So you want to improve your weight loss results? Anyone who has ever lost weight will tell you that not every day will be smooth sailing. There will be ups and downs, and sometimes the reasons are clear while other times you honestly have no clue what’s going on.
We’ve seen all sorts of factors, but there are some common mistakes that people make which, once you’re aware, can be avoided:
- Doing “my version” of a plan. Commit to a plan and stick to it. Making changes, even if they seem minor, can mess up the nutrient balance of the program and may affect your body’s ability to release stored fat.
- Have a treat or cheat day. Some people can get away with having the occasional splurge, but most can’t. It’s much better to think about developing a new eating pattern that you can continue for life, rather than thinking about deprivation and rewards. It works better for your body and for your mind.
- Snacks are too big. This is especially true if you snack on nuts, dairy foods, or fruit. While each of these is very different nutritionally, they all have the same problem in that they’re easy to overeat. If you snack on these foods, learn the appropriate snack size for your body to still achieve the results you want.
- Too many sweeteners. Whether they’re natural or artificial, all sweeteners help you retain your desire for sweet foods. They also signal the brain to expect an influx of calories, which can result in hormonal responses that cause over-eating (to cater to the brain’s expectation), or increased fat storage, or both.
- Eating because it’s time. Part of successful weight maintenance is the ability to understand the body’s hunger signals. Many times when people eat, they’re not even hungry: they might be bored, or with others who are eating, or lured by temptation, or the clock says it’s a meal time. It’s far better to be responsive to the body’s cues rather than social cues, and it’s a skill that needs to be learned.
- Eating too little. Many people think that minimising their food intake will lead to weight loss. It certainly can (as is obvious in the TV series Survivor), but for most people semi-starvation slows the metabolic rate which stops weight loss. Any weight actually lost is lean tissue, so these people end up “skinny-fat”. Then as soon as you “re-feed” you’ll gain a lot of weight.
- You started with unrealistic expectations. Your neighbour’s son lost 20kg in 10 weeks, so surely you can do the same, right? Actually, not even close. Most people need to aim for healthy weight loss of about half a kilo per week, as long as they’re following their program fully. Some people also lose a lot in the first week and expect that to continue, but they don’t realise that the initial weight is usually the release of retained fluid and not stored body fat. Understanding this can help in developing realistic expectations.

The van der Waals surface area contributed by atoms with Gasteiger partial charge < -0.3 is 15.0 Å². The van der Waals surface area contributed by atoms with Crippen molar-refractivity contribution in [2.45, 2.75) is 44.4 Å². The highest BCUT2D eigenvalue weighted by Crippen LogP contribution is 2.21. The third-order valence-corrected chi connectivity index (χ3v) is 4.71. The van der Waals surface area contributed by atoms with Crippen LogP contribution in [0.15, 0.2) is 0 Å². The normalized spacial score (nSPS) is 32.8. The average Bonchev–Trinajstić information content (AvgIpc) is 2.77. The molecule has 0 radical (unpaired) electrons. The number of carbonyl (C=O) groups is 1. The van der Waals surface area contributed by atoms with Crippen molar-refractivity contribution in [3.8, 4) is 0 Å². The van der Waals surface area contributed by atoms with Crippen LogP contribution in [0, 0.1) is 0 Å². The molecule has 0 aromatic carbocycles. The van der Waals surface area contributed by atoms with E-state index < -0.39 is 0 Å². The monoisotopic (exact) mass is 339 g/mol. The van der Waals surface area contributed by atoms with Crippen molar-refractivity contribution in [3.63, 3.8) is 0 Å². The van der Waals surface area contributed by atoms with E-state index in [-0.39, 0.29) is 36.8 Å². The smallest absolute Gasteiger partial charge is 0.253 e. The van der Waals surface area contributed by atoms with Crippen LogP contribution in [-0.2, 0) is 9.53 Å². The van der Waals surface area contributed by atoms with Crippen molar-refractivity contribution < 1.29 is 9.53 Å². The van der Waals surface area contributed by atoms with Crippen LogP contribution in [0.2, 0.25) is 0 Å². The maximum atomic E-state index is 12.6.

- Lack of sleep. Too little sleep, or poor quality sleep, triggers hormones that slow weight loss. Chronic poor sleep can mean no weight loss, so it’s important when losing weight to develop strategies to improve sleep.
- High stress. Like poor sleep, chronic stress causes the release of hormones that stop weight loss. Learning how to deal with life’s stressful situations is essential, albeit difficult. Getting help from a professional is worthwhile.
- Processed foods. The label might indicate that the food is suitable (low-fat, diet, low-carb, gluten-free etc) but this does not mean it suits your body, or has quality ingredients, or is nutritionally sound. Ditch the processed foods and choose fresh.
- It might be lovely to sit down and enjoy a glass of wine or your favourite drink, but it never does any favours for your weight loss progress. Alcohol can’t be stored in the body, so the time it takes to eliminate the alcohol is time that your body is not metabolising stored body fat.
- Drinking juice. Somehow the idea took hold that we need to drink juice at breakfast. Over time, it has become more acceptable to drink juices and smoothies as a healthy snack or meal option. In reality, a juice is just a drink of flavoured sugar with no fibre. Think of it this way: it takes perhaps three or four oranges to squeeze a glass of juice, which is very easy to drink along with your breakfast. Imagine instead eating those three or four oranges with your breakfast. Same calories, just a whole lot more difficult. The fibre in the whole fruit is filling and it helps slow the absorption of sugar into your bloodstream, so you get full and stay full for much longer.
- Cheating, and not being honest about it. You may think you can get away with eating something you know is unwise, especially if nobody is there to see you do it. You just keep quiet about it, hide the evidence, and never say anything. While you might get away with it, your body knows.
If you’re trying to lose weight and just getting frustrated with your progress, give your nearest Healthy Inspirations centre a call. We’d love to help.